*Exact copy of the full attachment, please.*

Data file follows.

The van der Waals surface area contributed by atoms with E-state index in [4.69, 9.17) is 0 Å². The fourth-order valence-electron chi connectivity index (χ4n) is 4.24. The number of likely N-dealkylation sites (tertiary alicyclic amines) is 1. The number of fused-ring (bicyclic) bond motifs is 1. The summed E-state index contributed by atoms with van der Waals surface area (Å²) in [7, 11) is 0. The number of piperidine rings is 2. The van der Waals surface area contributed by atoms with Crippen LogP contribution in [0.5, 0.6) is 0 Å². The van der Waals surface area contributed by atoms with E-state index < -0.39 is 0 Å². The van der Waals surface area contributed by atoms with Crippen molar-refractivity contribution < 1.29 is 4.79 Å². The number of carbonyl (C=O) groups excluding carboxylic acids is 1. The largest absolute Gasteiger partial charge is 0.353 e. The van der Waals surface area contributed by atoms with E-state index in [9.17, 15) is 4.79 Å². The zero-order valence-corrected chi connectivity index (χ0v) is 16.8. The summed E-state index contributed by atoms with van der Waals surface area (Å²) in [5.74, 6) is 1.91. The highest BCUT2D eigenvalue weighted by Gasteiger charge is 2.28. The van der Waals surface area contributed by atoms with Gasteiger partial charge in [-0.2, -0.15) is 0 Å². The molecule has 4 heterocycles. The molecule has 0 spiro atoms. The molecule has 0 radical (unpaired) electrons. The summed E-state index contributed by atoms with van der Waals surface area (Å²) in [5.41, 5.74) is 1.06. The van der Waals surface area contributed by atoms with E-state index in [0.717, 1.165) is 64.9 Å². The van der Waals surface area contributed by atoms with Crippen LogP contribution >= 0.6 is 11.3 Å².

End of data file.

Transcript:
The van der Waals surface area contributed by atoms with E-state index in [4.69, 9.17) is 0 Å². The fourth-order valence-electron chi connectivity index (χ4n) is 4.24. The number of likely N-dealkylation sites (tertiary alicyclic amines) is 1. The number of fused-ring (bicyclic) bond motifs is 1. The summed E-state index contributed by atoms with van der Waals surface area (Å²) in [7, 11) is 0. The number of piperidine rings is 2. The van der Waals surface area contributed by atoms with Crippen LogP contribution in [0.5, 0.6) is 0 Å². The van der Waals surface area contributed by atoms with E-state index < -0.39 is 0 Å². The van der Waals surface area contributed by atoms with Crippen molar-refractivity contribution < 1.29 is 4.79 Å². The number of carbonyl (C=O) groups excluding carboxylic acids is 1. The largest absolute Gasteiger partial charge is 0.353 e. The van der Waals surface area contributed by atoms with E-state index in [9.17, 15) is 4.79 Å². The zero-order valence-corrected chi connectivity index (χ0v) is 16.8. The summed E-state index contributed by atoms with van der Waals surface area (Å²) in [5.74, 6) is 1.91. The highest BCUT2D eigenvalue weighted by Gasteiger charge is 2.28. The van der Waals surface area contributed by atoms with Gasteiger partial charge in [-0.2, -0.15) is 0 Å². The molecule has 4 heterocycles. The molecule has 0 spiro atoms. The molecule has 0 radical (unpaired) electrons. The summed E-state index contributed by atoms with van der Waals surface area (Å²) in [5.41, 5.74) is 1.06. The van der Waals surface area contributed by atoms with E-state index in [0.717, 1.165) is 64.9 Å². The van der Waals surface area contributed by atoms with Crippen LogP contribution >= 0.6 is 11.3 Å².